There remains quite a bit of uncertainty around the path of tensions in Ukraine. Assuming there is no further escalation and potentially de-escalation (our base case) in Ukraine, our economic and financial market forecasts remain unchanged. While our economist recently downgraded our US GDP growth forecast to 3.0% (from 3.5% at the start of the year) primarily due to Omicron related impacts, US economic fundamentals remain solid due to strong consumer spending and robust capex plans.
Equity market volatility is likely to remain elevated because of geopolitical tensions and the uncertainty around the Fed’s path to tightening. While the first 10%+ decline for the S&P 500 of this bull market accompanied this uncertainty, we acknowledge that declines of this magnitude are not unusual, occurring typically at least once per year. However, the favorable corporate earnings backdrop (above consensus $235 in earnings in 2022) keeps us confident in our year-end S&P 500 target of 5,053. As a result, we would use periods of further weakness as buying opportunities.
The close economic ties between Europe and Russia, particularly in regard to energy needs, is another reason we favor US equities. The biggest risk factor which we will closely monitor is oil. If a Russian full-scale invasion of Ukraine occurs, sending oil to $120/ barrel, our economic and financial markets forecasts would likely need to be revised lower.
Ed Mills, Managing Director, Washington Policy Analyst, Equity Research
We expect near-term market risk and volatility to materially rise following Russia’s recognition and troop deployment into separatist-held Ukrainian territory given the uncertainty of the path forward and sanctions increasing in severity if Russia escalates the situation from here.
We are seeing a relatively targeted initial sanctions response with limited direct market impact, indicating an off-ramp scenario is still in play should Putin see it in Russia’s interest to lower the temperature. We continue to see the most likely path forward as a continuously simmering conflict with periods of potentially dangerous escalation and a scaling back of tensions. However, the scope of the current military deployment by Russia significantly raises the risks of a spiraling and expanded confrontation in Eastern Europe that leads to broader sanctions with market impact across Technology, Financials, and commodities.
Longer term, the recent developments will likely be a pivotal moment for US foreign policy. We expect more funding to be devoted by Congress to defense priorities with impact for the defense industry, aimed at bolstering European defenses and alliance coordination. Focus will also be heightened on Asia as the potential next geopolitical hotspot, particularly on China’s relationship with Taiwan. Concern will rise that lessons learned from Russia’s actions and the response from the US and European allies could invite increased assertiveness by China, leading to expanded confrontation with the US on regional interests. This supports the case for continued investment into domestic manufacturing capability for supply chain security purposes and increased scrutiny of investment exposure to China. However, these trends are subject to political and diplomatic developments that will influence the situation along the way, overall adding to the longer-term uncertainty on the path forward.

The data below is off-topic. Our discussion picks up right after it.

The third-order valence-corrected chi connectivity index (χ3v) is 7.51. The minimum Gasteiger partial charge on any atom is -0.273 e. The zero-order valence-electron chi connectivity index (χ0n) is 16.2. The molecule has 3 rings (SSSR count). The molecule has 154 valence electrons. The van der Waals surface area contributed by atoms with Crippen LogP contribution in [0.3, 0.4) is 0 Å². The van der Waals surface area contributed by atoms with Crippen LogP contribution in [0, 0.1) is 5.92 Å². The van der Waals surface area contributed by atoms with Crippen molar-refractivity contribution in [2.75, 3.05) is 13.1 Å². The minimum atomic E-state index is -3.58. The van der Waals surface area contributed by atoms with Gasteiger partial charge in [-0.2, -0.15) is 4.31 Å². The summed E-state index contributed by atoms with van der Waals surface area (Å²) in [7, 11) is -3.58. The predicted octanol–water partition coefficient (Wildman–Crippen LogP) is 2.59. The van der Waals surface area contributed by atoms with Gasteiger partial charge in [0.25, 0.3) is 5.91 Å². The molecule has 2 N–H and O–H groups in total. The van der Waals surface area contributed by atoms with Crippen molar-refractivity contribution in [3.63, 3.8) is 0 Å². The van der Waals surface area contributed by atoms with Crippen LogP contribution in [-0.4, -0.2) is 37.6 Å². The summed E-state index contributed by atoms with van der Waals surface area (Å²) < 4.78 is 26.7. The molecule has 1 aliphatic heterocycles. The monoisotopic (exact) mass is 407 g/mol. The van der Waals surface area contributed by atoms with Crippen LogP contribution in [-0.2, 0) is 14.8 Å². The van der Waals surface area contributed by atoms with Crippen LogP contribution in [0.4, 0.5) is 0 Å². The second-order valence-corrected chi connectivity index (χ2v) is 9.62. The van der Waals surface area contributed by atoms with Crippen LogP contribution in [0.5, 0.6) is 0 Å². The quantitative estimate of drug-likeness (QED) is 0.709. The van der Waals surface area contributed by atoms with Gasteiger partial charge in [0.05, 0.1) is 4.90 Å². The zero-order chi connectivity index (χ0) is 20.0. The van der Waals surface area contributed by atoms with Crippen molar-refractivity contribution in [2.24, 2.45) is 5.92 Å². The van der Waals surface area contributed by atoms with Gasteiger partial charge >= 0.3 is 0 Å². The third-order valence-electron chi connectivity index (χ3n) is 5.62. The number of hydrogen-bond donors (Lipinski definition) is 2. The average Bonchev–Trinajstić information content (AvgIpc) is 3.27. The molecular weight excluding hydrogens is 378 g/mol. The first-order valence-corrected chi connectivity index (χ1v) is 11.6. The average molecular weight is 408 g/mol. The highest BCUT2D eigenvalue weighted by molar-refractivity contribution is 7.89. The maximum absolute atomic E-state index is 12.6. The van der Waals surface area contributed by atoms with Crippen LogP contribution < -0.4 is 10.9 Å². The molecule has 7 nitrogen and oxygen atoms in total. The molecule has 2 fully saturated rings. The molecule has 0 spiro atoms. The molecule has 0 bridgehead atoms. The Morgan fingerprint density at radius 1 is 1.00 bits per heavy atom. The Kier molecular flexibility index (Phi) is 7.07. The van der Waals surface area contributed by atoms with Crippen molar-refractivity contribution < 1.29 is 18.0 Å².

J. Michael Gibbs, Managing Director, Equity Portfolio & Technical Strategy & Joey Madere, CFA Senior Portfolio Analyst, Equity Portfolio & Technical Strategy
In summary, inflation and the Fed remain the most crucial variables for the equity market. We have written that multiple headwinds appearing at one time often influence more significant and longer-lasting market weakness than would otherwise be seen by one item alone. The Russia/ Ukraine situation qualifies as one of the ‘other’ headwinds. So, the already struggling equity market will likely continue to do so for now. As for the conflict itself, it all depends on to what degree it escalates. The most significant risk is the upside pressure on crude oil and natural gas, especially with the world currently wrestling with inflationary pressures. The higher prices would weigh on consumer spending.
The European Union (EU) region is at greater economic risk given its dependence on energy supplies from Russia. However, the US consumer will also feel the hit from the higher prices. If the conflict escalates and the west responds with aggressive sanctions, Russia could counter by limiting supplies of energy to the EU, providing upward pressure on prices. The higher inflation and pressure on the consumer would put the Fed in the awkward position of fighting inflation when an economic headwind appears.